But high-capacity video and Internet devices aren't the only strings to the Archos bow; the 105 is a cute little music and video player that lacks any kind of pretension. What's more, at just £59 for 2GB, it's exceptionally well priced.
Instantly, we noted how lightweight the 105 is. Archos has kept this player slim and weightless, without compromising its generally rugged feel. It's encased in a peculiar matte-finished plastic that feels like a sort of pseudo-metal. A standard mini USB port sits next to a 3.5mm headphone jack at the top of the player. We were sad not to see a physical hold switch -- you'll need to press and hold the power/menu button to lock the plastic keypad.
The only out-right disappointing aspect of the 105's design is the screen -- it's seriously low-resolution. It does its job but it's hardly putting its back into it. This was obviously a corner seriously cut in order to keep the player's price below £60.
The 105 sports the same simple icon-driven interface used in other 5th-gen Archos players. Navigation is easy and menus are laid out intuitively. Music is sorted in the typical album>artist>song format, but can be browsed by genre or release date too. Videos and images are sorted in the same text-based way. While this is simple to work with, thumbnails would've been a nice touch.
Audio format support is quite average; only music in MP3, WMA or WAV is supported. Again, while this is understandable considering the player's low cost, AAC or FLAC would've been appreciated. Videos in WMV are supported at 160x128-pixel resolution. There's no software provided so you'll need to handle conversion yourself through Windows Media Player. JPEG images aren't restricted -- even a 2,304x1,728-pixel photo didn't look too bad on the small screen.
On-the-go playlist creation is pretty simple to use after some practice. If embedded into your MP3 files, album art is displayed alongside track information as a song plays. If you're an audiobook or podcast fan, you'll appreciate the bookmarking option that lets you mark your playback position for future listening.
We started our test by playing the lovely Kate Nash. Her lyrically unusual track, Mouthwash, sounded fairly average. The overall brightness of the recording is lost with this player; cymbals lack their crystalline tones and the subtle sparkle of tambourines don't shine like they do on competing players, such as Sony's NW-E013. On Dream Theater's Endless Sacrifice, the general muddiness across the audible spectrum was disappointing. Even for £59 we'd expect better performance.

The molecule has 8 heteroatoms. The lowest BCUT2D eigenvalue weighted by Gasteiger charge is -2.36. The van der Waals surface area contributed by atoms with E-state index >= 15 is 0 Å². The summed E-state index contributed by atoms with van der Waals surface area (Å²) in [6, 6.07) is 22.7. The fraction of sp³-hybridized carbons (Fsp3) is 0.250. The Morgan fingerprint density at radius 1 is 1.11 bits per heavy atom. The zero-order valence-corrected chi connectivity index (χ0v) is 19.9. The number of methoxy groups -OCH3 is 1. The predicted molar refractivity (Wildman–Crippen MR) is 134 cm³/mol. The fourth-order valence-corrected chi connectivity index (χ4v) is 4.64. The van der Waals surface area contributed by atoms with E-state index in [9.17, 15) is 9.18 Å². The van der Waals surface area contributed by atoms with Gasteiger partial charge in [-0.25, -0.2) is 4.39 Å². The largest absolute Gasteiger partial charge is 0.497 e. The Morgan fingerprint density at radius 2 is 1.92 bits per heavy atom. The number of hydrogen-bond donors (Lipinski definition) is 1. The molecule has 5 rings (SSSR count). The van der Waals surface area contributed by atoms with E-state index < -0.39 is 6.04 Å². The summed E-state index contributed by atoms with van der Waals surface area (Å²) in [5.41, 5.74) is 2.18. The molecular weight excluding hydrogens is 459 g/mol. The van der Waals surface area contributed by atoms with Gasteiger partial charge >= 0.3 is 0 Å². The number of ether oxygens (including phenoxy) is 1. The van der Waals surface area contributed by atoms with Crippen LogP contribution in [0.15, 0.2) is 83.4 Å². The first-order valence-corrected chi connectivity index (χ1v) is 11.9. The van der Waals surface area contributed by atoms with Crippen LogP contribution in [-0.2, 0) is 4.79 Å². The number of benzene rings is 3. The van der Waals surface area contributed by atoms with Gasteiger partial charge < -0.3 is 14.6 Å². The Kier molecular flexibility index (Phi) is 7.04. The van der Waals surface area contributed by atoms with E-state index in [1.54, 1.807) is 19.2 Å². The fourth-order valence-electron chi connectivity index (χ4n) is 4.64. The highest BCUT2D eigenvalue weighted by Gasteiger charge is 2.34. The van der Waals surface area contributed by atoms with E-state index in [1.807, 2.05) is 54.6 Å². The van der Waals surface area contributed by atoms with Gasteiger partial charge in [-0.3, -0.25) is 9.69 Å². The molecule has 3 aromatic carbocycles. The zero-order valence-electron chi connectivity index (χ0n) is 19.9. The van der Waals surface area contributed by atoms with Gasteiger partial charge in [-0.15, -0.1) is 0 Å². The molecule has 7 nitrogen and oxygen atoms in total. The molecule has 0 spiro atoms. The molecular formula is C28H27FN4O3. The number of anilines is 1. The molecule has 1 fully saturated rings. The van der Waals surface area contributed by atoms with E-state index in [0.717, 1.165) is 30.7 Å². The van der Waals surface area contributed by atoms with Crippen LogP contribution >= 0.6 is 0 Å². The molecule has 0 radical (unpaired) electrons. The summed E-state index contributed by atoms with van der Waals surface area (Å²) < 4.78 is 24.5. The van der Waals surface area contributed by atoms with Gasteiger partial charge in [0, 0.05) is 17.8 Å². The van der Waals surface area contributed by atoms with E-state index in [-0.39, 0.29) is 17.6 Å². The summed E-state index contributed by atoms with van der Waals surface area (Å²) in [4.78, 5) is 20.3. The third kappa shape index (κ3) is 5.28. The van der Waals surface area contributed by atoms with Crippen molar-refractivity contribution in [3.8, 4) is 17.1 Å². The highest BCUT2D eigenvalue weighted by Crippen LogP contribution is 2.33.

A 160x128-pixel video running at just over 200kbps is only ever going to look very average. For such an affordable player, the video performance is acceptable; it's not great, but it'll do. The odd music video or downloaded YouTube clip will look fine.
Files can simply be dragged and dropped through Windows, Mac OS X or Linux, or using Windows Media Player. Thanks to poor data transfer speed, the whole process will require you to sit around twiddling your fingers. Battery life is a little below average at 18 hours for audio, but we got an acceptable 4 hours and 20 minutes of video playback.
The Archos 105 is certainly affordable and it looks smart, but it's extremely obvious where corners have been cut. Sound quality is very average and video performance, while acceptable for a cheap player, is still pretty low-grade.
If you're on a tight budget and want video, you'll be fairly happy. But if you don't care about video, consider opting for one of several better-performing alternatives, such as Sony's NW-E013 or even Creative's cute little Zen Stone Plus -- its sound quality is unrivalled.
Edited by Jason Jenkins
Additional editing by Jon Squire